do {
      auto r = map!(sqr)(items);
 } where {
      int sqr(int x) pure nothrow {
          return x * x;
      }
 }

What's wrong with: { auto sqr = function int ( int ) { return x * x ; } ; auto r = map ! ( sqr ) ( items ) ; } Seems idiomatic and straightforward with less noise?

Right. But this does not make any distinction between logical sequence and construction sequence. A construction sequence can always, conceptually, be (re)composed into a single complex expression. Hope I'm clear ;-) Logically, the above indeed reads: "r is a mapping of sqr on items, where sqr is...". Compare with: this.update(); // effect on state return this.filter(pred);
 [...]

[OT]
 PS  I have begun to dislike languages that use semi-colon as a statement
 terminator!  (It took me 4 attempts to get my two line example to
 compile :-((

(Why 4? There are only 2 ';' there.) Lol! You're not the only one. 66% of my syntax errors are missing ';' (33% are using '=' instead of '==' in unittest asserts, even after years of python & Lua who inherited the same stupid operators). See also: http://www.dwheeler.com/readable/sweet-expressions.html for an example of trying to get rid of () noise in Lisp. Indented D would be a great language, visually: no more {} and ';'. Then, we could reuse {} for something else (eg set & aa literals, or template params). We would certainly find a nice use for ';'. Using '=' for equality and eg ':=' for assignment, D would then be close to perfect in terms of base syntax ;-). [/OT] Denis -- _________________ vita es estrany spir.wikidot.com
Mar 07 2011
prev sibling parent reply Caligo <iteronvexor gmail.com> writes:
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I don't understand why so many here are obsessed with constantly trying to
"improve" D and/or find things that are wrong with the language just so they
can come up with a solution.  We've had feature freeze, have we not?

For someone who is relatively new to D, seeing all these discussions on
topics of improving or adding new things, I get the impression that the D
language is still in development and/or just an experimental language (like
Haskell).

I think digitalmars.D should be rename to digitalmars.D.R&D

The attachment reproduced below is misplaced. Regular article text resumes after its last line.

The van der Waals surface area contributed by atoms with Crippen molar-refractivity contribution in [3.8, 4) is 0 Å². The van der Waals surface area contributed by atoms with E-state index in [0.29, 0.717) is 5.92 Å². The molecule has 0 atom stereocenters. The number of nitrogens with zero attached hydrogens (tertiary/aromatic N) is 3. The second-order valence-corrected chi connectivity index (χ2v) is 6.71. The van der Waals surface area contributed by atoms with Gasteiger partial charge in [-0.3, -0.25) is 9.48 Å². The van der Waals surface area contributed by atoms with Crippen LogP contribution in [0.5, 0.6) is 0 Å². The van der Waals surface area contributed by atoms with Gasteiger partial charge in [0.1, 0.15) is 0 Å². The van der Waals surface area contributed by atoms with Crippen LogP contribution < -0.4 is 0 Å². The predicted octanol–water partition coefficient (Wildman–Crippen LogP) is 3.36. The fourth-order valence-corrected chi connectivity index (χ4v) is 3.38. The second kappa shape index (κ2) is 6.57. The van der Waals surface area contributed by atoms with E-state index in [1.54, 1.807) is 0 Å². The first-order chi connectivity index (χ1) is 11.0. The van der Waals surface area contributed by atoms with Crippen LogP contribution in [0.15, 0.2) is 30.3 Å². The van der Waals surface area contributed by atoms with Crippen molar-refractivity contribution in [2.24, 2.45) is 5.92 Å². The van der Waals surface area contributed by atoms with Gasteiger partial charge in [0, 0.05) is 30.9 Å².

--20cf303f6d56fee0a0049de447a2
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I don&#39;t understand why so many here are obsessed with constantly trying=
 to &quot;improve&quot; D and/or find things that are wrong with the langua=
ge just so they can come up with a solution.=A0 We&#39;ve had feature freez=
e, have we not?=A0 <br>
<br>For someone who is relatively new to D, seeing all these discussions on=
 topics of improving or adding new things, I get the impression that the D =
language is still in development and/or just an experimental language (like=
 Haskell).=A0 <br>
<br>I think digitalmars.D should be rename to digitalmars.D.R&amp;D<br>

--20cf303f6d56fee0a0049de447a2--
Mar 07 2011
next sibling parent reply bearophile <bearophileHUGS lycos.com> writes:
Caligo:

 I don't understand why so many here are obsessed with constantly trying to
 "improve" D and/or find things that are wrong with the language just so they
 can come up with a solution.  We've had feature freeze, have we not?

There are several unfinished features and parts in the current D2, so the right thing to do is to work on them and on bugs, instead of piling even more uncooked things on D2. On the other hand, a programming language is an alive thing, if it stops its development, it dies. People are designing even new C and Fortran features, and they are languages far older than D: http://en.wikipedia.org/wiki/C1X So new ideas for D3 language, or to fix D2 holes/warts are important. And language communities too are alive things. If there's no development of new ideas or fun things, the vitality of the community decreases. Bye, bearophile
Mar 08 2011
parent Andrei Alexandrescu <SeeWebsiteForEmail erdani.org> writes:
On 3/8/11 12:37 AM, bearophile wrote:
 Caligo:

 I don't understand why so many here are obsessed with constantly trying to